Wednesday, April 1, 2009

"Smooth" Carbon Nanotube Breakthrough

Some of the latest nanotechnology happenings at UConn:

Imagine you are looking through a very high-powered microscope at the smallest tube in the world – a single-walled carbon nanotube so tiny that a million can fit on the head of a pin.

Imagine too that the exterior of the tube is covered in small irregular bumps caused by oxygen molecules that cling to the outside like barnacles on a pier. Now imagine trying to slide something – a slightly larger tube perhaps – over the bumpy tube to smooth out the surface.


But now, chemistry professor Fotios Papadimitrakopoulos and a team of researchers in the Nanomaterials Optoelectronics Laboratory at the Institute of Materials Science have found a way to smooth the surface of nanotubes, in what
Papadimitrakopoulos describes as a major nanotechnology breakthrough that could have significant applications in medical imaging and other areas.

By developing a process in which a chemical ‘sleeve’ tightly wraps itself around the nanotube, Papadimitrakopoulos managed to not only create a smooth new surface on the nanotube but also to ‘clean’ its underlying exterior of defects in a way that has never been accomplished before.

Carbon nanotubes have traditionally been very poor emitters of light because of their bumpy exterior defects and have therefore been limited in some of their echnological and medical applications.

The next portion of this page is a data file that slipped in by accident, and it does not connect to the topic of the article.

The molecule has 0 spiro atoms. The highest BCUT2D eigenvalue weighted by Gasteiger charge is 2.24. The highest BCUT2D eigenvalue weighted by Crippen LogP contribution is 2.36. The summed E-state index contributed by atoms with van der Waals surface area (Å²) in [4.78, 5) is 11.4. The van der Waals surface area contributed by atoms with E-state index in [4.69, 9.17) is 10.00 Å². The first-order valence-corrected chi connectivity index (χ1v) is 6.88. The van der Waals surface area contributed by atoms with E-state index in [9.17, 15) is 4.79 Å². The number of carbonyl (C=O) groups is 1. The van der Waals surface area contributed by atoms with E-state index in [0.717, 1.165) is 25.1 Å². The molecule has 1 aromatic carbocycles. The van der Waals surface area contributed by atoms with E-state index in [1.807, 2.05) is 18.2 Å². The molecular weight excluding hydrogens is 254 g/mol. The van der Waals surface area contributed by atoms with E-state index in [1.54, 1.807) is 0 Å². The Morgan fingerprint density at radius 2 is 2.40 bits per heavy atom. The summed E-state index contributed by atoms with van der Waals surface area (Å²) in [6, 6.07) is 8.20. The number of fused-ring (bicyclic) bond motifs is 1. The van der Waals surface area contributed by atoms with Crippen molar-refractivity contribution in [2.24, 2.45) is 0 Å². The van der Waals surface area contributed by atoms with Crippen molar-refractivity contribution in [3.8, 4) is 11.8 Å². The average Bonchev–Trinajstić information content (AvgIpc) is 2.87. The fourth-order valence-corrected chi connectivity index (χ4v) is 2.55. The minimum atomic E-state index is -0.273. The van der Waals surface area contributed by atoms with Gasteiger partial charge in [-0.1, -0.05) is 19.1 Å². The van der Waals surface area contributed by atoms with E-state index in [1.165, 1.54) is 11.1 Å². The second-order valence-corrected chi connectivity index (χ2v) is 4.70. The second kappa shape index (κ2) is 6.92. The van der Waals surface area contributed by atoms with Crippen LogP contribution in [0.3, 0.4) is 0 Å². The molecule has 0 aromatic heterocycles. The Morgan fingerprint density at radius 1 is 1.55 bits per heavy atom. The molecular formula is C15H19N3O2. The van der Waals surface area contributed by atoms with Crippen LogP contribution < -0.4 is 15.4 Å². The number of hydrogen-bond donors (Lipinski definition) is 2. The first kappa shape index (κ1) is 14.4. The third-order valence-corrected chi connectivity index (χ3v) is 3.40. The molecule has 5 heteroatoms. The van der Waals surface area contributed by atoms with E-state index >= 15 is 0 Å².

As a result of the newly discovered wrapping process, Papadimitrakopoulos managed to increase the luminescence efficiency – the light emitting capability – of the nanotube 40-fold.


Increasing the luminescence efficiency of carbon nanotubes may someday make it possible for doctors to inject patients with microscopic nanotubes to detect tumors, arterial blockages, and other internal problems.


Their luminescence also allows them to readily integrate with silicon-based
technology. This provides an enormous repertoire for nanotube use in advanced fiber optics components, infrared light modulators, and biological sensors.

The key to the discovery was a flavin-based (Vitamin B2) helical wrapping that formed an especially tight and seamless barrier around the nanotube.

A computer animation of the carbon nanotube wrapping process can be found here.

- Brewskie

No comments:

Post a Comment